“Keep one eye on the details and the other on the big picture. Only when both are correct can the best results be achieved.”
- Degree: Bachelor of Applied Science
- Grad year: 2023
- Campus: Vancouver
I’m a recent graduate of Engineering Physics with a minor in Commerce. At UBC, I’ve been focused on developing rigorous scientific skills and applying them to environmental, social and business situations. In Engineering Physics, I’ve learned engineering and science fundamentals and succeeded academically, winning both of the program’s robotics competitions and the UBC Wesbrook Scholar designation. I’ve applied these skills in a variety of projects, including laser research at the Max Planck Institute in Germany, an internship at Intel and the development of a wildfire monitoring system at the UBC Okanagan campus.
"I’ve found that an eye for social, political and economic forces is essential to the success of all projects and so I completed the Minor in Commerce and took courses in economics, political science and philosophy."
Why did you choose to study Engineering Physics?
I chose Engineering Physics because of its focus on both the fundamentals and the results of engineering projects (the details and the big picture). The academic rigor of the program encourages deep thinking and mastery of engineering and science. On the other hand, the program’s culture encourages big thinking about the power of engineering and how it can be used. It was ultimately the program’s explicit encouragement of creativity and innovation, especially in entrepreneurial settings, that drew me in.
What has made your time at UBC memorable?
The many academic and extracurricular programs available at UBC are what made my experience memorable. Throughout my degree, I was involved in many activities, including design teams, clubs and intramural sports. It was enriching to try so many new things, such as salsa dancing, the Formula UBC design team and intramural hockey.
How are you applying the skills you learned through your studies at UBC?
I’ve sought out projects where I can apply the technical skills I learn in class to important problems in our community. One such project was working on a remote wildfire monitoring system at the UBCO campus. The research uses Internet of Things devices to monitor forest conditions and assess the fire risk in real time. It was fulfilling to see how technical engineering skills, such as designing circuits and writing firmware, could be used to make a tangible impact on an important problem in our community.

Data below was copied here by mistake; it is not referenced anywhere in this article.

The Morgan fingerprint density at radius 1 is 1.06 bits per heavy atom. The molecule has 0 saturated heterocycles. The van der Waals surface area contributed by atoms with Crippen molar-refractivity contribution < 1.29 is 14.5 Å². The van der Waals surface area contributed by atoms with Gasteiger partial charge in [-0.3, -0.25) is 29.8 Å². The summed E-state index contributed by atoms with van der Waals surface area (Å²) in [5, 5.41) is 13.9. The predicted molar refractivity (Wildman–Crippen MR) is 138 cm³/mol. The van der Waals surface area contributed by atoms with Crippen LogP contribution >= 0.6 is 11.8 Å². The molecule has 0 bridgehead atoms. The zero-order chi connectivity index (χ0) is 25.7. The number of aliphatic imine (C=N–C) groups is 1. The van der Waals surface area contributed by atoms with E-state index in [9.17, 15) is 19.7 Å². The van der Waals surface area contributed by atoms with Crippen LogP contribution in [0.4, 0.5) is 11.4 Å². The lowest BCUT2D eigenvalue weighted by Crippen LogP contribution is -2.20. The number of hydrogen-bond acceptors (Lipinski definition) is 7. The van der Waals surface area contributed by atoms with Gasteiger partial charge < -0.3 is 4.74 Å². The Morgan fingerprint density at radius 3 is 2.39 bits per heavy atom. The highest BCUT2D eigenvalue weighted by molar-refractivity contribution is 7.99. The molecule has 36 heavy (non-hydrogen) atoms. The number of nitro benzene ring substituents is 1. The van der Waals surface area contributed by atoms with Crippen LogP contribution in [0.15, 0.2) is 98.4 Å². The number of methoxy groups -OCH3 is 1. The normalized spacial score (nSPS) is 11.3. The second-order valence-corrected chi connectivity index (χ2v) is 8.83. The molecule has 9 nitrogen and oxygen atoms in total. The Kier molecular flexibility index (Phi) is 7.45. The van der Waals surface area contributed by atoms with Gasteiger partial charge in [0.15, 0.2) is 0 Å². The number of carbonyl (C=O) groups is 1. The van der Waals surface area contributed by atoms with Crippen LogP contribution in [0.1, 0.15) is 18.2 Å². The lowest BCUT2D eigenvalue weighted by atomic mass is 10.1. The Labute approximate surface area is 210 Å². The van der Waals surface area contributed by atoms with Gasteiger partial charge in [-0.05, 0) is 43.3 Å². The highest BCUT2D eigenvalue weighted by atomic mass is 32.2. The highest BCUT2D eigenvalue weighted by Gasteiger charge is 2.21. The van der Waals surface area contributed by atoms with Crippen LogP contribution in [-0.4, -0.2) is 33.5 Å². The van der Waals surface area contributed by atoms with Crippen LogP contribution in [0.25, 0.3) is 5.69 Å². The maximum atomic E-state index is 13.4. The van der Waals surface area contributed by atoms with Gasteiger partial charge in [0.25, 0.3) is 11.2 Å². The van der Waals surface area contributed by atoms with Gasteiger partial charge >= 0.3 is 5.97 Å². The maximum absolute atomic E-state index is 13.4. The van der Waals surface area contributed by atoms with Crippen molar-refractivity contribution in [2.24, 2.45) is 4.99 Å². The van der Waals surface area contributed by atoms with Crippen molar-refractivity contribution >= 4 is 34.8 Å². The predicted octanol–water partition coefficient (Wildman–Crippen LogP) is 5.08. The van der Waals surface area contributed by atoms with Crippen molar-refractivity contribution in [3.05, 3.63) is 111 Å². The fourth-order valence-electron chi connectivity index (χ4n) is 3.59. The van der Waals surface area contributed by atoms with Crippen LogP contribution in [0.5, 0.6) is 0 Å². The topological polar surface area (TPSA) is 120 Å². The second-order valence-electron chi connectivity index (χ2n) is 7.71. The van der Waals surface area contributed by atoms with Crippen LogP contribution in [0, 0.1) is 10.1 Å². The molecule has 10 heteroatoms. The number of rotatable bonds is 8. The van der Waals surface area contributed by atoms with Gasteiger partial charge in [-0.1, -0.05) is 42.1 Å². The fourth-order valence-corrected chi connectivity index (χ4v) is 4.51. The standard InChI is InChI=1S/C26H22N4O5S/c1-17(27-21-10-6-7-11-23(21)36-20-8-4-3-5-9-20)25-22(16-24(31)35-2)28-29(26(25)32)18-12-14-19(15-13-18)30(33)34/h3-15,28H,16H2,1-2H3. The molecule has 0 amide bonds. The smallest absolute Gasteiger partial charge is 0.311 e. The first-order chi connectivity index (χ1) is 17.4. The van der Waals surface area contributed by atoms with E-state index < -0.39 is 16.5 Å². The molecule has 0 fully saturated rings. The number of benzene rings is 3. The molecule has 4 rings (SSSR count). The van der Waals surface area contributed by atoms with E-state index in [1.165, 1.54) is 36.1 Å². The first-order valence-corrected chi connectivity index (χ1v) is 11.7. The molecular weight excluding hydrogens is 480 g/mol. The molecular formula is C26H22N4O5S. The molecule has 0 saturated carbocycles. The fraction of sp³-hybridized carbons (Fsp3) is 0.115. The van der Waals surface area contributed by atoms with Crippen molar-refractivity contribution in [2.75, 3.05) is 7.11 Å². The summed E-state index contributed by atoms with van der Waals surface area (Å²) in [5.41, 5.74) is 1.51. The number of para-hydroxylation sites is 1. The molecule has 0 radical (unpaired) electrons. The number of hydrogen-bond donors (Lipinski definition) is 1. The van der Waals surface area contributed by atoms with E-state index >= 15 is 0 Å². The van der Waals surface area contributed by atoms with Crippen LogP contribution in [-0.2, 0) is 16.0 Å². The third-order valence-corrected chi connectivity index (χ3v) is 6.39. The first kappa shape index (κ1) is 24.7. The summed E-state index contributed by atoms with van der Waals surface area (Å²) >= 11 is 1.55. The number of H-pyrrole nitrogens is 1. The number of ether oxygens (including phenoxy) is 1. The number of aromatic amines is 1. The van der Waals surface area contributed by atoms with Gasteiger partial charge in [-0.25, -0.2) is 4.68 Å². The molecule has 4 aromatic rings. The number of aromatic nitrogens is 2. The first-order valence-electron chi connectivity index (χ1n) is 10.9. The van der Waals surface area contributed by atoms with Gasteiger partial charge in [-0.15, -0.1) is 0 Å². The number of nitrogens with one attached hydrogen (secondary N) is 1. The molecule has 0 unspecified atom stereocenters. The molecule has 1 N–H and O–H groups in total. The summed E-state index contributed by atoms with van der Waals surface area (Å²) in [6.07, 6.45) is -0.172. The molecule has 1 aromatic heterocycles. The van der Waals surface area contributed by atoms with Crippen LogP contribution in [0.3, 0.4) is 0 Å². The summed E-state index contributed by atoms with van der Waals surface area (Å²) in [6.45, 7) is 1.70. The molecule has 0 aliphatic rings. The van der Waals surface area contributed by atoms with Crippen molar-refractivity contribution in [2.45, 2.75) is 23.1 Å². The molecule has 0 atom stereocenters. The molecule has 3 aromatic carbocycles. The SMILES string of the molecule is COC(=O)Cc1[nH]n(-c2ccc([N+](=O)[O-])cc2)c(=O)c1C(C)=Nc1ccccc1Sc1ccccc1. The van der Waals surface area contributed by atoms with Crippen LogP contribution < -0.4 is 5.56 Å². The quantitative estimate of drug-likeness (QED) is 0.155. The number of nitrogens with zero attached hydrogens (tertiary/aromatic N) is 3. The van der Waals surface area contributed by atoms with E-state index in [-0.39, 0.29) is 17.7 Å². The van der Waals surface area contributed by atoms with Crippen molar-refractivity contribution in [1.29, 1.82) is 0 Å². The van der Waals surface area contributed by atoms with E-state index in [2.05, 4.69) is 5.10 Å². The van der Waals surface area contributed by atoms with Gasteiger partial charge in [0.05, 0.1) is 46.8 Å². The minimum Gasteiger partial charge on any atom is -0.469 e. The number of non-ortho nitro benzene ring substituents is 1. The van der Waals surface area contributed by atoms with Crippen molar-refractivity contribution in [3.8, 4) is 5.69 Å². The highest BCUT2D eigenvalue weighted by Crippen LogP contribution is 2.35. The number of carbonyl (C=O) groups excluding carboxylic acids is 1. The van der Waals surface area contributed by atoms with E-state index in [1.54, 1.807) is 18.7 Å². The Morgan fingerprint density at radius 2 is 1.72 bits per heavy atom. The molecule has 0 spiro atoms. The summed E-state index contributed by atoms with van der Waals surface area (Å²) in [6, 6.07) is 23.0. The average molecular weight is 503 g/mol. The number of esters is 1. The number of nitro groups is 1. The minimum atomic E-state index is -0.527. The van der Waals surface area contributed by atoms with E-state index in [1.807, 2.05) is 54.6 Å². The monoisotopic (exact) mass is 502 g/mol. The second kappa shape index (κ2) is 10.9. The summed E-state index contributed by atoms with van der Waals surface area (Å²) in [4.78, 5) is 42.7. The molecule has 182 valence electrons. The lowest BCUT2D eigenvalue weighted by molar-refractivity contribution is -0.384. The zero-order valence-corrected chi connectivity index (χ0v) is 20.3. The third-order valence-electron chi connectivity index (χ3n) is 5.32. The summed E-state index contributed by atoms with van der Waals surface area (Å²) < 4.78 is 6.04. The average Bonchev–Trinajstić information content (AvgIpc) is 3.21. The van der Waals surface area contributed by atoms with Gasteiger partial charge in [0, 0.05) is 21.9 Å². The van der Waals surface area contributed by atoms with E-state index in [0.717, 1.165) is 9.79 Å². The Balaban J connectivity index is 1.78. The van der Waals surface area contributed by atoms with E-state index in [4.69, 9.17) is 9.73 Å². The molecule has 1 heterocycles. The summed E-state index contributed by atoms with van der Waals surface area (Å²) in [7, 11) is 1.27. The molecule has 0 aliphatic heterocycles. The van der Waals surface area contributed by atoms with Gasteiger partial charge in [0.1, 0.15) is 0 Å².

Where do you find your inspiration for using your degree to make an impact on our world?
At UBC there are many inspiring stories of researchers using their technical expertise to work on important issues in our community. For our capstone project, my teammates and I assisted Dr. Dan Bizzotto and Dr. Glenn Sammis who are developing a device to rapidly quantify the amount of fentanyl in drug samples. Such a device would enable drug testing in non-laboratory settings, such as harm-reduction sites, with the goal of preventing drug overdoses. My teammates and I developed a prototype device that demonstrated the underlying chemical techniques to enable demonstration to stakeholders and refinement of the process.
What advice would you give an incoming engineering student?
I encourage incoming students to think broadly about how their degrees can be used. The same degree can open up opportunities in many countries, industries and career paths. Graduates from Engineering Physics, for example, have succeeded in many fields, including entrepreneurship, law, education and numerous technical disciplines. Make sure to keep an open mind and look broadly for interesting opportunities you didn’t even know existed!
How do you feel your degree has benefitted you compared to a different field of study?
I think the special part of Engineering Physics is the simultaneous breadth and depth of study it permits. A key factor enabling this is that each course is taught by an expert in that subject. For example, the math courses are taught by math experts and the computer engineering courses by expert computer scientists. This means that instead of getting a simplified or sanitized version of the material, you get genuine instruction starting from the fundamentals in many different subjects. The technical electives and the option to complete a minor add additional flexibility to the degree and make it possible to explore other interests too.
How did your studies in the Faculty of Applied Science prepare you for the future of work?
The co-op program has been phenomenal for gaining professional work experience and learning to adapt to a changing work environment. Since some of my co-op terms occurred during the pandemic, I gained experience adapting quickly to a changing work environment and using new tools. The opportunities to work in research environments and large companies and in Vancouver and abroad helped me experience many different work environments.